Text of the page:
Venture capitalists may lay heavy bets on flying taxis and their startup companies next year.
With potential to alleviate traffic congestion while at the same time providing safer travel with lower emissions, electric air taxis may get record amounts of funding in 2020, according to a PitchBook outlook for emerging technology investments.
“The air taxi industry has the potential to significantly disrupt the landscape of urban mobility,” according to the report written by members of PitchBook’s emerging technology team.
Traffic jams cost the U.S. more than $87 billion last year, according to the INRIX Global Traffic Scorecard. A group of aircraft manufacturers are set to take on helicopter services and ground transportation, which represents a $1.1 trillion market in the U.S.
The air taxi industry is tied to autonomous driving technology and battery development. Electrical or hybrid power drive down fuel costs, making the air taxis more competitive than conventional helicopters. Flying from Manhattan to JFK airport could cost as little as $60, similar price as a Lyft ride, according to Citigroup estimates cited by PitchBook.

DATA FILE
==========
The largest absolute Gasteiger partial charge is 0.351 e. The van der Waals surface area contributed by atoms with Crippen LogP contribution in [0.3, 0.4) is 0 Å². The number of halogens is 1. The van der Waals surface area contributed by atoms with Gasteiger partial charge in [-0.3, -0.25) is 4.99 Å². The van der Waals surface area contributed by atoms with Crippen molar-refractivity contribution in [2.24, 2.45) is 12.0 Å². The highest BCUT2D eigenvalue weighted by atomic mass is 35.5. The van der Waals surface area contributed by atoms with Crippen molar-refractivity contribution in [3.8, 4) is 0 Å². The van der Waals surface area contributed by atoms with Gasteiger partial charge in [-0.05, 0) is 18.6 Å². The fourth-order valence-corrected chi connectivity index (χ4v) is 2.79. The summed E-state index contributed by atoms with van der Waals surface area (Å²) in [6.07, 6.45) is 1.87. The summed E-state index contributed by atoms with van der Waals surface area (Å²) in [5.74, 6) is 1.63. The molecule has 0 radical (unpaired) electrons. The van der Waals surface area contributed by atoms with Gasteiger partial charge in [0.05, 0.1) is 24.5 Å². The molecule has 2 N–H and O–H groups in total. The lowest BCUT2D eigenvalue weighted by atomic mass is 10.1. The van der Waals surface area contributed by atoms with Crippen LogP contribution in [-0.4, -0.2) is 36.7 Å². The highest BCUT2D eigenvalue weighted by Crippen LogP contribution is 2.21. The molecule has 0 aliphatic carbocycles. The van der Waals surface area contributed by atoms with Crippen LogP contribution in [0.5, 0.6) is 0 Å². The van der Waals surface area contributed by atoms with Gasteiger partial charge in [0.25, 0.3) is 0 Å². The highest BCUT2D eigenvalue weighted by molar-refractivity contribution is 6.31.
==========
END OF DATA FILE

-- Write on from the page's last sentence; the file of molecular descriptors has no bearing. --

The energy limits of lithium ion batteries used in the aircraft is a drawback to the mass adoption of air taxis. Guangzhou, China-based Ehang’s aircraft can carry two people for about 20 minutes before needing a recharge of their batteries.
Meanwhile, hydrogen fuel cells are reported to have greater range and lifting power. Massachusetts-based Alaka’i Technologies has developed a fuel cell-powered, six-rotor air taxi, skai, which can fly up to five people for at least two hours.
Investments in the air taxi space involves significant cash burn, PitchBook noted. Venture capitalists spent $68.4 million on electronic air taxi companies this year, 88% less than 2018, which was driven by Santa Cruz-based Joby Aviation’s Series $100 million Series B, the only mega deal in the field.
- Aviation startup Ehang is seeking to raise $46.4 million on a sale of American Depositary shares, Bloomberg News reported last week.
- Air taxis will face regulatory hurdles before mass adoption, PitchBook said.
- The World Economic Forum called for an assessment of aerial mobility’s impact on cutting congestion and creating jobs.